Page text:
RACI Symposium – Antibacterials, Monday 9:00am
John Bremner, University of Wollongong
Matthew Cooper, University of Queensland
Multidrug resistant bacteria are a major health issue around the world and new effective drugs are clearly urgently needed.
John Bremner and his colleagues are presenting their approach to creating new antibiotics to fight against drug resistant strains of golden staph (Staphylococcus aureus) and other pathogens. They’ve created synthetic antibiotics inspired by vancomycin.
And Mathew Cooper and his colleagues at the University of Queensland have developed a novel strategy of linking an out-of-patent antibiotic, vancomycin, to small protein fragments to produce a new class of anti-bacterials.
J. B. Bremner
School of Chemistry, University of Wollongong, Wollongong, NSW, Australia
The resistance of human bacterial pathogenic organisms, for example strains of Staphylococcus aureus, to current antibiotics poses an increasingly serious challenge to health. A multidisciplinary approach, coupled with outside the square’ thinking, to tackling this challenge is essential.
In this talk, the design, synthesis, and biological activity of new dual action antibacterials, including berberine-based hybrid efflux pump inhibitor antibacterials,1 will be discussed.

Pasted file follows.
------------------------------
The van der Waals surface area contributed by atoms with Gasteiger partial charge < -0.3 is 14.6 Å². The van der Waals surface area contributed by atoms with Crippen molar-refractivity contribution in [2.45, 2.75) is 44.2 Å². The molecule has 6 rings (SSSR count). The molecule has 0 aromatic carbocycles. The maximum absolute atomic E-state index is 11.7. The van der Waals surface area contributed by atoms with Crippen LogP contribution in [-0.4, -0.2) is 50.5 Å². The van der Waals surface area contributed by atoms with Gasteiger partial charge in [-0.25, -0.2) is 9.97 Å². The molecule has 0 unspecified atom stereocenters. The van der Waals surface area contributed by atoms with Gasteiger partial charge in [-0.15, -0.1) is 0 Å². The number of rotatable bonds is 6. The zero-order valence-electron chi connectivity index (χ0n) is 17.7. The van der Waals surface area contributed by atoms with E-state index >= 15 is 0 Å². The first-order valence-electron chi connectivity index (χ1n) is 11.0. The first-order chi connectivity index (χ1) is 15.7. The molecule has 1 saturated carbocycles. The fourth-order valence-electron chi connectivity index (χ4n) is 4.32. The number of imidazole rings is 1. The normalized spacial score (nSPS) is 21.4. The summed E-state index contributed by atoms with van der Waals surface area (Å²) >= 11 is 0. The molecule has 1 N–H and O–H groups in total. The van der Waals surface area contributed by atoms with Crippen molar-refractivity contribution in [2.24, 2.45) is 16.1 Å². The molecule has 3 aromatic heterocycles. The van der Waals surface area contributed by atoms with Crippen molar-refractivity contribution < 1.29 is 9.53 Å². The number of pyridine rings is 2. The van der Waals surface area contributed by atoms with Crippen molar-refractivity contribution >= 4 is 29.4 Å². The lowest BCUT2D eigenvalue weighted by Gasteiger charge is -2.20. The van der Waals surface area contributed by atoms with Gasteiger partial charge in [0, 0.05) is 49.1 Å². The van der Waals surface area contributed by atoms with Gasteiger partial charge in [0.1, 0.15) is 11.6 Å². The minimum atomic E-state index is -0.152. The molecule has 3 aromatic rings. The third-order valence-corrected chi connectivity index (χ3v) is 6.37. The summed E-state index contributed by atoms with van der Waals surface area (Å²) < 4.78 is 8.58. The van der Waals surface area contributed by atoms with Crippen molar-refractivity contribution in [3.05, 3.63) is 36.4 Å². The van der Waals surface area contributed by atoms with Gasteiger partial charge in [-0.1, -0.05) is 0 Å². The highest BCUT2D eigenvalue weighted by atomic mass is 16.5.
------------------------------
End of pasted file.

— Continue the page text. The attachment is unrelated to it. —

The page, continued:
In addition, binaphthyl-based acyclic dicationic peptoid antibacterials which may have more than one mode of action,2 will be presented, together with some reflections on future research directions including some general design criteria for possible triple action agents.
University of Queensland, Brisbane, QLD, Australia
Multidrug resistant Gram-positive pathogens, particularly MRSA and VRE, are a major health issue around the world and new effective drugs are clearly urgently needed.
We have developed a novel strategy of linking an out-of-patent antibiotic, vancomycin, to amphiphilic peptides, based initially on the C-terminal sequence of myristoylated alanine-rich C kinase substrate (MARCKS) to produce a new class of anti-bacterials.
Several rounds of structure-activity relationship (SAR) studies produced derivatives with short peptide sequences (3-8 residues) that imparted greatly improved activities against Staphylococcus aureus (SA), epidemic methicillin-resistant S. aureus (EMRSA), glycopeptide intermediate resistant S. aureus (GISA) and Enterococcal isolates including vancomycin resistant enterococci (VRE).
Mode of action studies, which monitored the amount of radiolabeled [14C]UDP-GlcNAc incorporated into lipid II and mature peptidoglycan with increasing concentrations of antibiotic, indicate that the compounds not only inhibit the transpeptidation step (as is the case for vancomycin) but also the transglycosylation step (i.e. inhibit formation of Lipid II).
Evidence will also be presented to demonstrate that the compounds bind and destabilize the bacterial membrane, while the peptides themselves only showed weak antibacterial activity.